“The way to stop discrimination on the basis of race is to stop discriminating on the basis of race.” This is how the chief justice of the United States, John G. Roberts Jr., cites the colorblind ideal to explain why American schools may no longer consider a student’s race as a factor in school placement. In his majority opinion in the case striking down volunatry integration plans in Seattle and Jefferson County, Ky., which was handed down on June 28, Chief Justice Roberts contends that any policy that identifies children on the basis of their race is destructive. And, in a sense, he is right. Any policy that requires sorting individuals into racial categories reinforces the notion that “race” is real, while scientists tell us there is no such thing.
Chief Justice Roberts seems unaware, however, that Americans have already tried the colorblind approach in schools. The result of this earlier attempt was not that educators became blind to human diversity in terms of biological race, but that they became unable to see racism for the destructive and potent form of power that it is. History suggests that, instead of ignoring the implications of race in education theory and practice, we should look much more carefully at how the socially constructed notion of “race” functions to destroy educational equality in our public schools.
History tells us that the colorblind ideal fails to function as a practical strategy to improve race relations or mitigate discrimination through our public schools.
The ideal of a colorblind education system has had, since the end of World War II, an enduring claim on the American political imagination. Citing logic that sounded exactly like the chief justice’s reasoning today, social scientists in the postwar era argued that only by ignoring race in schools could we ever undermine the scourge of racism in future citizens. As the anthropologist Ruth Benedict instructed English teachers in 1946: “Americans will never be rid of race prejudice until we are able to drop our group labels, which ignore all that really matters, and learn to judge each person as he really is—mean or kindly, reliable or irresponsible, sane or fanatical.”
The colorblind ideal is incredibly seductive. But history tells us that it fails to function as a practical strategy to improve race relations or mitigate discrimination through our public schools. This becomes evident when we consider the relationship between policy and practice in American educational history.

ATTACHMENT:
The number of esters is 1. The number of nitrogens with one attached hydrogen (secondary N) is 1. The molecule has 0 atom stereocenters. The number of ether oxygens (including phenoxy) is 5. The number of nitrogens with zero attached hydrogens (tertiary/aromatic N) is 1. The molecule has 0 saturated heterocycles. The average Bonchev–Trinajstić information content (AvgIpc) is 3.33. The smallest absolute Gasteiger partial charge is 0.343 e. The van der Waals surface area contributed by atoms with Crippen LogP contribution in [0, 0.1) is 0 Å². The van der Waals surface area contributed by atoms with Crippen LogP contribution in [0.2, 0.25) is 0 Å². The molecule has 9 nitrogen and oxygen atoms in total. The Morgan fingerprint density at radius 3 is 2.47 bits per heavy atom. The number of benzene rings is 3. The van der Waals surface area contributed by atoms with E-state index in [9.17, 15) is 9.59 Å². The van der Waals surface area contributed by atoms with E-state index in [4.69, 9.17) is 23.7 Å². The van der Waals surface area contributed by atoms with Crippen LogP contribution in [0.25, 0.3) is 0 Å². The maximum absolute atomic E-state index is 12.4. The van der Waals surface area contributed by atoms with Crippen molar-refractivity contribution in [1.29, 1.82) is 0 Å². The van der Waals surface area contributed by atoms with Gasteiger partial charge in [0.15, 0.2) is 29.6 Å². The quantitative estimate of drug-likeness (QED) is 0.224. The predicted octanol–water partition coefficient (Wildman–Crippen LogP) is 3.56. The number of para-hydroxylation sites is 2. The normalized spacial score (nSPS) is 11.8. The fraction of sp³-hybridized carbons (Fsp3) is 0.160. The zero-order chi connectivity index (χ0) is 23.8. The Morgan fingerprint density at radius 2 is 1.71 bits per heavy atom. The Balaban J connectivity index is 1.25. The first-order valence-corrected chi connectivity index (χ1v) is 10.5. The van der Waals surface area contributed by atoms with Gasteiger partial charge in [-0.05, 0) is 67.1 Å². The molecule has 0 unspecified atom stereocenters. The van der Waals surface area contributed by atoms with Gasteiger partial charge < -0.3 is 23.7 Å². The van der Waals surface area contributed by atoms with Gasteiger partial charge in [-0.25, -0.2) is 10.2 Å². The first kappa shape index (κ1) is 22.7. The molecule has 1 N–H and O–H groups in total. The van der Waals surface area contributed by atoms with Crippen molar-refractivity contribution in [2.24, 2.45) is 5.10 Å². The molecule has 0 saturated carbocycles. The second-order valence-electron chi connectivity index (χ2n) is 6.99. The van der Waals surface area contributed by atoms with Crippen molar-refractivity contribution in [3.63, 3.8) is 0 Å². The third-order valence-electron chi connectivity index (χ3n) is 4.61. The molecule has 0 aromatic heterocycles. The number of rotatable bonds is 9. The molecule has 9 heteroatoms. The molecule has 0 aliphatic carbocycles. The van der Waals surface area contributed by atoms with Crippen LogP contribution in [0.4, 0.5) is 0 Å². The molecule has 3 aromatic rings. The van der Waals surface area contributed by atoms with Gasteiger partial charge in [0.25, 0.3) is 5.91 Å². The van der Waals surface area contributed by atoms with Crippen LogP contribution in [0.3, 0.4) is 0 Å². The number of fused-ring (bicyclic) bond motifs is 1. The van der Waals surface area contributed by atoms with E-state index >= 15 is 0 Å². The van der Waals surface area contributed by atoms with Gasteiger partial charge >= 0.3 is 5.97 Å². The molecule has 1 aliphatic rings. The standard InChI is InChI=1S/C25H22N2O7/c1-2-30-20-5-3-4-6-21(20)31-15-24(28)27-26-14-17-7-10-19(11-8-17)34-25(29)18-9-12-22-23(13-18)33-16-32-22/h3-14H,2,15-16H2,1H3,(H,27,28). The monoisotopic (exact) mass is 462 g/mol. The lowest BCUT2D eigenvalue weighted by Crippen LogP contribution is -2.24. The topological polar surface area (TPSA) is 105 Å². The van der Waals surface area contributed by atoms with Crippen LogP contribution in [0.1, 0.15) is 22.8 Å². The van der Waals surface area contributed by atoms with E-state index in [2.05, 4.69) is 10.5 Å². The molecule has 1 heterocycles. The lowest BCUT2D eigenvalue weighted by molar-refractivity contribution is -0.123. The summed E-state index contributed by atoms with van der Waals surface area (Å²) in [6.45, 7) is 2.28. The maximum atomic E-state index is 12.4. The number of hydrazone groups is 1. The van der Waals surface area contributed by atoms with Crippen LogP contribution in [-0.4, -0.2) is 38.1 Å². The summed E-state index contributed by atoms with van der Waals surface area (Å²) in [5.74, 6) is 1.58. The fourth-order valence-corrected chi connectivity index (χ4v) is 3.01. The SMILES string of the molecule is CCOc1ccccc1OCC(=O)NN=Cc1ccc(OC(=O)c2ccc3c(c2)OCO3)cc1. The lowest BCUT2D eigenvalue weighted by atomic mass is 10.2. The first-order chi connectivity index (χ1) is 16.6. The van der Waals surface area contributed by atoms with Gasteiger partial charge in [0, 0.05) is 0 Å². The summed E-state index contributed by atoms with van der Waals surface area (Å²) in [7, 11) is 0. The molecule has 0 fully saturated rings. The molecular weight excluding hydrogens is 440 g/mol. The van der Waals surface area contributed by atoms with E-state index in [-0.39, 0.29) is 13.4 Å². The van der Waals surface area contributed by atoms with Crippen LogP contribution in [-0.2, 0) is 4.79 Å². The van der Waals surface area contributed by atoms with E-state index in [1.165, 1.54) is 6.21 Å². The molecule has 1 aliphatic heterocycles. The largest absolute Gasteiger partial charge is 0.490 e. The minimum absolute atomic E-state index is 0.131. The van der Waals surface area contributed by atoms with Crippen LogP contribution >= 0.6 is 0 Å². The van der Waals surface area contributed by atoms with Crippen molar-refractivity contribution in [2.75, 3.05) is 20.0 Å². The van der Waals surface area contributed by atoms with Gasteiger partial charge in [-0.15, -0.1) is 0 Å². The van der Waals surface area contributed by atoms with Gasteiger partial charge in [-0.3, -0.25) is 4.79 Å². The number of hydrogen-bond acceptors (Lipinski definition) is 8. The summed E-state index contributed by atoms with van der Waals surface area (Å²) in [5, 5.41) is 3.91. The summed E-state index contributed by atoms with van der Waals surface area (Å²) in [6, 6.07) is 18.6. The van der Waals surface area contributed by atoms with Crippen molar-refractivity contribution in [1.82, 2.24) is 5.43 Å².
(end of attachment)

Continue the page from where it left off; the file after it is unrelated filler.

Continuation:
When Brown v. Board of Education made it illegal to segregate public school students by race in 1954, it also ushered in the first specifically colorblind pedagogy in American history. A little known fact in the country’s educational history is that during and immediately after the Second World War, American schools taught explicit lessons on racial and religious tolerance. This anti-prejudice pedagogy, developed in response to Nazism, asked students to learn a scientific and egalitarian definition of human race. Lessons on the biological equality of human beings engendered discussions of the social inequality of racial minorities in America.
In New York City in 1943, for instance, Public School 6 staged a musical titled “Meet Your Relatives” that set anthropological facts about racial equality to the tune of the Western swing song “Pistol Packin’ Mama.” In Ohio, a teacher dressed his white students in blackface and had them put on a play illustrating the rise of “the Negro” from slavery to the present, a performance he believed would teach them to empathize with African-Americans. In California and Pennsylvania, students interviewed local Chinese-Americans and Mexican-Americans and then created a special display of Chinese and Mexican material culture. In Missouri and Delaware, white students attending racially segregated schools visited black schools, churches, and social clubs, and then invited black students and community leaders back to the white schools to discuss race relations. In thousands of American classrooms in the 1940s, students and teachers pondered the biological definition of race and the social implications of racism.